dungeons cap at 5 man raids right now. There are a few dozen dungeons
available, ranging from small to very large. style="font-weight: bold;">

Ton Hammer: It's been stated that Earth Eternal will be released on Mac
OSX, but not at launch. If EE is truly a browser-based game, shouldn't
it be OS-agnostic?

style="font-weight: bold;">Mihaly: Browsers
are not inherently platform-agnostic, and just like you have to have
the Flash plugin installed to run Flash content
you have to have our plugin installed to run our content. We would have
loved to have built Earth Eternal in Flash, but Flash isn’t
enough yet.

will be Mac-compatible and
have been engineered from the ground up for it, but it won’t
be ready at

Ton Hammer: What’s
your target audience? What does Earth Eternal have to offer, say, a
MMO gamer who has over a dozen hours a week to play but expects to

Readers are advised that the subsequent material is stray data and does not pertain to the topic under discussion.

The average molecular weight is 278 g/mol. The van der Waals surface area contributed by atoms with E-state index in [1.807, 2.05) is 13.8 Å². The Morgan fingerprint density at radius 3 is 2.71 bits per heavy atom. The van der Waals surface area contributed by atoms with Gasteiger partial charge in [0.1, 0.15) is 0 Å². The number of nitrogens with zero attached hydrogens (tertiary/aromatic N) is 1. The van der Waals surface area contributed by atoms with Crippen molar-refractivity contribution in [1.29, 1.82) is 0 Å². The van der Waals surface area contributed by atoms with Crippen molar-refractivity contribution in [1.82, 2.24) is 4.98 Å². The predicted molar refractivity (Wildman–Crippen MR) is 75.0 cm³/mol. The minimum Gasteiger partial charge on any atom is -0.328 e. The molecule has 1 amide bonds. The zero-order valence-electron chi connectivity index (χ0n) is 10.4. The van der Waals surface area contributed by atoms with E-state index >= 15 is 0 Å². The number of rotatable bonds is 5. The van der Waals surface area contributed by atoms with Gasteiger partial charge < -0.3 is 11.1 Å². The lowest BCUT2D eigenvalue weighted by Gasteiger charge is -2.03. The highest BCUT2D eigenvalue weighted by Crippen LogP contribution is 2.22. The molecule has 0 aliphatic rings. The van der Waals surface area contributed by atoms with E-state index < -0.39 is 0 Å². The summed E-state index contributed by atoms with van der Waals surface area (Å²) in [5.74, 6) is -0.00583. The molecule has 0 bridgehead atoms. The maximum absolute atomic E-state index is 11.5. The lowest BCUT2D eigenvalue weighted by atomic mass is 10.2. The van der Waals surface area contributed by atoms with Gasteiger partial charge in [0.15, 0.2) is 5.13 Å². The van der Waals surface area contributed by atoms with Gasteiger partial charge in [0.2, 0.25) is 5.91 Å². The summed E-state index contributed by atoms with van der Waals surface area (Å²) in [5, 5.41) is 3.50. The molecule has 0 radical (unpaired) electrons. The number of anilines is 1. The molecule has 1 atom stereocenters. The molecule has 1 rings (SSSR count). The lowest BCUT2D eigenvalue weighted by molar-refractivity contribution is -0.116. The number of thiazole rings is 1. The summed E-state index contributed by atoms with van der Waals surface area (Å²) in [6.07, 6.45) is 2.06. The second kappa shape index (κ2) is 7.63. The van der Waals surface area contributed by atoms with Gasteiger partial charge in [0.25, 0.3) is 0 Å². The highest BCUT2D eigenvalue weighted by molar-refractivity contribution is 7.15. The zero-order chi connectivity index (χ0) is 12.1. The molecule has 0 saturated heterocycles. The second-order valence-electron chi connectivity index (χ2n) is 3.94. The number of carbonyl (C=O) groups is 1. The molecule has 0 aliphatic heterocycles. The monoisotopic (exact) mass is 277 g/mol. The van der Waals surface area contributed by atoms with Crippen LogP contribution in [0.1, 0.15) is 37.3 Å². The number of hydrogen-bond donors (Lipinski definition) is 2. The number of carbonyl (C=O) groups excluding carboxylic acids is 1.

have a new carrot on the proverbial stick?

style="font-weight: bold;">Mihaly:
Our target audience is anyone
who is looking for a friendly, approachable 3d fantasy MMO, but
explicitly not trying to attract the hardcore MMO players. If your idea
of pure
awesome is Eve Online, we’re probably not for you. On the
other hand, if you’re
looking for something fun and whimsical with no subscription cost
that’s still
got a ton of depth, EE might be for you. 

Ton Hammer: What aspect of the game are you most
looking forward to, in terms of watching how players take hold of it
and make
it their own?

style="font-weight: bold;">Mihaly: One
of the most fascinating parts of MMOs to me is watching players start
to form their own communities and compose their own jargon.
I’m already watching players create
clans and start seeding the game with their own stories. 

also really looking forward
to us getting Groves out in the future, and seeing what players do with

Ton Hammer: Thanks
again to Matt for more excellent information on Earth Eternal!

To read the latest guides, news, and features you can visit our Earth Eternal Game Page.

Last Updated: Mar 29, 2016